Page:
i,>ec : :.lists in the treatment of women's diseases.
Every sick woman may consult Dr. Pierce by letter, absolutely without
charge. All replies are mailed, sealed in perfectly plain envelopes, without
any printing or advertising whatever, upon them. Write without fear as with
out fee, to World's Dispensary Medical Association, Dr. R. Y. Pierce, Prest.,
l»sT w^^^'l
when you fail to inspect our
Stock of Jewelry, Silverware,
China, Cut Glass, "Watches,
and Novelties.beforeyoubuy.
In this establishment you will find
the latest productions of the best man
ufacturers—here you will have for
your selection the newest, and most
beautiful designs, etc., the market af
fords.' And all the stocks are as rea
sonably priced as is possible. Before
you purchase make a point to see how
much your money will buy of
Southern to Operate Faster Trains
on Valley Road
Effective Monday, June 13, 1910,
Trains Nos. 213 and 214 wiil be chang
ed to Nos. 13 and 14, leaving Washing
ton 3:35 p. m., daily except Sunday,
and will be operated between Wash
ington and Harrisonburg, stopping
only at important intermediate points,
arriving Harrisonburg 9:00 p. m.,
Washington 11:55 a. m. These trains
will hsndle Pullman Buffet Parlor
Cars, thus giving patrons accelerated
service to the Valley of Virginia and
Effective same date, Train No. 217,
daily except Sunday, will leave Wash
ington 4:30 p. m., and will be operat
ed through to Harrisonburg, arriving
10:25 p. m , making all stops at inter
mediate points, thus giving local pa
trons on the Harrisonburg branch
more time in which to attend to busi
ness engagements and shopping while
in Washington
Handling of passengers on train No.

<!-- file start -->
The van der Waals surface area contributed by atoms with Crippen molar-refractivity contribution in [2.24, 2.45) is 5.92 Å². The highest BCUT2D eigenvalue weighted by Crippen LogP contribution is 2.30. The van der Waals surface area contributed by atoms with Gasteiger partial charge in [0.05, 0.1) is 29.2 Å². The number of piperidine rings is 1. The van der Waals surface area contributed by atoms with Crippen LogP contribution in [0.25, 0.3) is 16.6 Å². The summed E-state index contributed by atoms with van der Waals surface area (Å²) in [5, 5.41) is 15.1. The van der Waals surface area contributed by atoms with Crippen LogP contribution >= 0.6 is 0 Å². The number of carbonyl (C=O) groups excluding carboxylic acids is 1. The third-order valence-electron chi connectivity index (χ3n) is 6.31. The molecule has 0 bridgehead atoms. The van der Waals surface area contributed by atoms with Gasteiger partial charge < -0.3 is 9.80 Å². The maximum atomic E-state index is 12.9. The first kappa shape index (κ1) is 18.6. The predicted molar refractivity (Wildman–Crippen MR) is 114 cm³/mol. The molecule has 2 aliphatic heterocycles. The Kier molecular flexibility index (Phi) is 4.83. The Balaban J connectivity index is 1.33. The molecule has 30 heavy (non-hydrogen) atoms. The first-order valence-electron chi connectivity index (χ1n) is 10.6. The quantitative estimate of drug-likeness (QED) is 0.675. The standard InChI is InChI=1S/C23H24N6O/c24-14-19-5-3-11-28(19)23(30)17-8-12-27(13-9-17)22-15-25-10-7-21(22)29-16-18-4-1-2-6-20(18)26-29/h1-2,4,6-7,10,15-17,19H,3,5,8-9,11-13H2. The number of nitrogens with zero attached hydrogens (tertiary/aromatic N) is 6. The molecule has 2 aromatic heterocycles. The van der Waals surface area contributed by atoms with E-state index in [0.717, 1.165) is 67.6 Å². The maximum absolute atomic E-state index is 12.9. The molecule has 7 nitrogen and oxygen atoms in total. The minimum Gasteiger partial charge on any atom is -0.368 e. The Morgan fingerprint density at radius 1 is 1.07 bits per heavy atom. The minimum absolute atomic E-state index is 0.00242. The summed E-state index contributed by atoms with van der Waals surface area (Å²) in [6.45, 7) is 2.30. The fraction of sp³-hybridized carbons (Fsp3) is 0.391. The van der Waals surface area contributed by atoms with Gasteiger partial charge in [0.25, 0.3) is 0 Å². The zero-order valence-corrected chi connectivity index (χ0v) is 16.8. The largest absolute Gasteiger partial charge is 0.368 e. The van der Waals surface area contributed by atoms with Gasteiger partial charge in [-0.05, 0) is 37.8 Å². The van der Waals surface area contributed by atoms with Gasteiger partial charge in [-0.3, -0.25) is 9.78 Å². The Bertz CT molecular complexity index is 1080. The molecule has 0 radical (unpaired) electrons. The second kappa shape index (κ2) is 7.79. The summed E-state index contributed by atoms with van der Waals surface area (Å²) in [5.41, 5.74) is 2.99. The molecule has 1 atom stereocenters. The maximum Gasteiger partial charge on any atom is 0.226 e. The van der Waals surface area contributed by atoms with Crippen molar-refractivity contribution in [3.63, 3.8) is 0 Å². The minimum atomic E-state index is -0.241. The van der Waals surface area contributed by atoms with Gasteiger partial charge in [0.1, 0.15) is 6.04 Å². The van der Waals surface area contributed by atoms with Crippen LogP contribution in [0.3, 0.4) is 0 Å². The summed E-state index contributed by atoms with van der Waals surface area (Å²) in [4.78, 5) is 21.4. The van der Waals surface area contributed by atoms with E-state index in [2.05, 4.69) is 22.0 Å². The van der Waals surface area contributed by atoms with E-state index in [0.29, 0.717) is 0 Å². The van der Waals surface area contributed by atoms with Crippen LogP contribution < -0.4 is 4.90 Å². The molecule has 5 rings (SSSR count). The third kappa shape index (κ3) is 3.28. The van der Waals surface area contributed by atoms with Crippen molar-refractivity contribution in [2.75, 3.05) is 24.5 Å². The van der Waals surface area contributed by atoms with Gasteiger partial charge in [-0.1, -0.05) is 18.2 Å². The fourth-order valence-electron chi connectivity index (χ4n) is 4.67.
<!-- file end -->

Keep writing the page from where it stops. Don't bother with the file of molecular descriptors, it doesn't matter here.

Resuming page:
174, Hairisonburg to Strasburg Junc
tion, will .be discontinued same date.
New train, No. 216, will be iuaugu
rated, daily except Sunday, for local
travel between Harrisonburg and
Strasburg Junction, leaving Harrison
burg 6:40 p. m.
For detail information and sched
ules (apply nearest Ticket Agent or
write L. S. Brown, General Agent,
705 Fifteenth street, N. W. Washing-
Strange Effects of Prohibition
Washington, June 10.-r-Percy An
dreas of Cincinnati in an address on
the effects of prohibition before the
fiftieth convention of the United
States Brewers' Association today
said that while 38,000,000 people had
been put under prohibitory laws in
the last fifteen years, the consumption
Niiiskey had increased 50 per cent
of beer more than 46 per cent.
Mrs. Iseman Entertains
rs. I. Iseman entertained very de
| lighffully, with progressive whist, on
Friday afternoon, in honor|of_|her house
guests, Miss Dora Myer of Danville
aud Miss Hattie Iseman of Richmond.
After playing for several hours,
tempting refreshments were served.
The first prize was won by Mrs. C.
J. Lurie and the second by Miss Ise-
Are Appreciated by Staunton People
Thousands of people who suffer
from back ache and kidney
complaint have tried one remedy after
another, finding only temporary bene
fit. This is discouraging, but there
is one special kidney medicine that
cures permanently aud there is pienty
of proof right here in STAUNTON.
Here is the testimony of one who
used Doan's Kidney Pills years ago,
aud now states that the cure was last
Willaim L. Rohr, 1041 Front St,
Staunton Va., says: "I used Doan's
Kidney pills aud the results were:
satisfactory. Kidney complaint clung